I’ve reviewed a number of books on this (apparently) martial arts movie site, usually with a positive vibe as I tend to focus on what I like instead of what I dislike.
But fair is fair, at times I do state it when I truly dislike something. Considering I usually focus on the positive, you know I must have found no value in something when I give a negative review.
So, spoiler alert, I really don’t recommend this book I’m about to review – it’s called “The Way of the Modern Warrior – Living the Samurai Ideal in the 21st Century”.
In saying that, this is all my personal opinion and experience and should be taken as such.
What is this book about?
Well, at first glance I thought this book would be promising. Taking the samurai ideals that we’ve all fallen in love with and romanticized and then applying them to real life sounds not only intriguing but pretty useful.
How you carry yourself, keeping your skills sharp, serving those most important to you, taking responsibility to your actions (thinking Seppuku here lol)– these are samurai ideals that can help people of all ages better themselves (oh, EXCEPT Seppuku in this case).
Now some of the lessons in this book are decent but hardly worth reading the whole book for, so it’s not entirely useless. It’s just that the author, ‘Hanshi’ Stephen Kaufman, goes about explaining these principles to the reader and during the process, often gives crummy advice that seems focused at young (easily influenced) people looking for guidance.
The lessons are usually so basic that I thought this could be a good read for 12-14 year olds initially. But as I read further, I realized that this kind of content can be dangerous for a minor – in my opinion.
At times he speaks of judging people’s behavior based completely off unrelated personality traits, basically saying “that if someone acts a certain way, then they usually they have this other unrelated problem”. Which I think is damaging, as it encourages people to make assumptions about people based on nothing but one man’s opinion. This is a minority in the book, but a lot of the advice here actually seems very immature in nature – to me personally.
The action someone could take based off some of the ideas in this book is a fast way to end up alienating people and yourself.
Who is Stephen Kaufman?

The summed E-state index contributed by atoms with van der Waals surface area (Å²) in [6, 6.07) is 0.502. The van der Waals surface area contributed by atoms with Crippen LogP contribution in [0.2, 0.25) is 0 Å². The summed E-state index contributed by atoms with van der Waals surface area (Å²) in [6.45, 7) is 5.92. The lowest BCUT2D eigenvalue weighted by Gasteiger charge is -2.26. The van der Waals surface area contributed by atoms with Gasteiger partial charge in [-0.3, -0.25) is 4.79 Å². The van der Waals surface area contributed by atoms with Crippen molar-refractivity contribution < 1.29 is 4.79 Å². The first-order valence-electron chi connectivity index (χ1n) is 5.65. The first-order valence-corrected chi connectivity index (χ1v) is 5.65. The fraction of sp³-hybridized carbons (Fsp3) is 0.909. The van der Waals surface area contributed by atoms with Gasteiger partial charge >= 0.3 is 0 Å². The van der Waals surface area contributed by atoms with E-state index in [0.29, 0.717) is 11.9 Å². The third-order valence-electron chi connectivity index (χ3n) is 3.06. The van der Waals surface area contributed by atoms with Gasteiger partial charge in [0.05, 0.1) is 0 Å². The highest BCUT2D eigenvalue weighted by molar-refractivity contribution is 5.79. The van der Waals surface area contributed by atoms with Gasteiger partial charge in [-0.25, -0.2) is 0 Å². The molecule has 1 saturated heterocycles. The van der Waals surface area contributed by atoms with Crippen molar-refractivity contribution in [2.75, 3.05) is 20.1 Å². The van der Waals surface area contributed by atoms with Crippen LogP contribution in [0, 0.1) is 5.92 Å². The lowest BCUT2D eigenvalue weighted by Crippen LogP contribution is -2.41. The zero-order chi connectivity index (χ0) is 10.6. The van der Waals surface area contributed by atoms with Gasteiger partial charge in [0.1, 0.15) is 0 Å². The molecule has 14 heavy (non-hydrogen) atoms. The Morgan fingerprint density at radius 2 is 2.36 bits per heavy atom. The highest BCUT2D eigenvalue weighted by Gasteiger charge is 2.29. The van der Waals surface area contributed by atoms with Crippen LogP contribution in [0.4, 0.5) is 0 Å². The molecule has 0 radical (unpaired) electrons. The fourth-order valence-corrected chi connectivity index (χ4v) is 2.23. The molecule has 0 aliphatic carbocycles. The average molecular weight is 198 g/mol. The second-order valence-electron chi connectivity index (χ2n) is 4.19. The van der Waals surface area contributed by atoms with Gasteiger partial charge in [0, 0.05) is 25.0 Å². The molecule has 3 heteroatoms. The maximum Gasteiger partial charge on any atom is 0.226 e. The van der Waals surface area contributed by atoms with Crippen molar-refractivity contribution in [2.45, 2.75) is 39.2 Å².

He’s the author of this book. Yep…
Also, he’s a 10th degree black belt!
Pretty impressive! He straight up proclaims it to be the most prestigious accomplishment in all of martial arts right on the back cover. I know a handful of authentic 8th and 9th degree black belts – they’re all humble, none of them proclaiming their rank to be a reason to respect them – but their knowledge and accomplishments. To be honest, they don’t claim themselves as having the “most prestigious” or “best” achievement in their field. They’re quite humble.
So reading abou this, is being a 10th dan more prestigious than being a world champion MMA fighter? Is it better than being a lifetime martial artist who has dedicated his life to helping other people overcome real issues? What about a 6 month blue belt who has saved a life with his skills? I find it a very egotistical statement, even for a man selling himself.
The belt is nothing without results, so why not promote the results of your expertise?
I decided to dig a little…he’s a 10th degree in Hebi-Ryu – his own system of martial arts!
Sure, that doesn’t mean he’s fake, but it doesn’t support his case. Either way, I did some research Kaufman and it just didn’t really inspire any confidence. I don’t necessarily think this guy is a fake, but I personally don’t quite trust his credentials. If I don’t trust his credentials how can I trust the ‘expert’ words he wrote? The words themselves are enough to have you second guess.
It’s also poorly written.
So the book contains simple lessons (whether useful or not), perfect to help young, struggling people looking for guidance…
..but it’s written in such a convoluted way that anyone who struggles with the English language will never understand what the hell he is saying. I re-read a few passages and I got it, but I know people who would throw the book in the bin the second they got to such an obstacle.
Simple lessons, aimed at young people – written in a language made for people born in the time of Shakespeare.
It’s not exactly a long or deep book, the language to me just seems really misplaced. To be honest, flipping to each chapter (lucky to be more than a page long), the titles themselves are the most useful part of the book because they are open to interpretation. So a simple page of quotes would cover this book more effectively than the actual written words within it.
My conclusion – can you guess?
Look, I don’t like negativity. I even hate saying or releasing reviews like this. But if you’re going to have your voice heard you need to get out there and point out the bad stuff too.
In my personal opinion, this book is pretty thin, not very well written and contains some poor advice about life. Give it a miss!
If you’re hell-bent on getting it anyway, you can find it on Amazon here. Thanks for reading!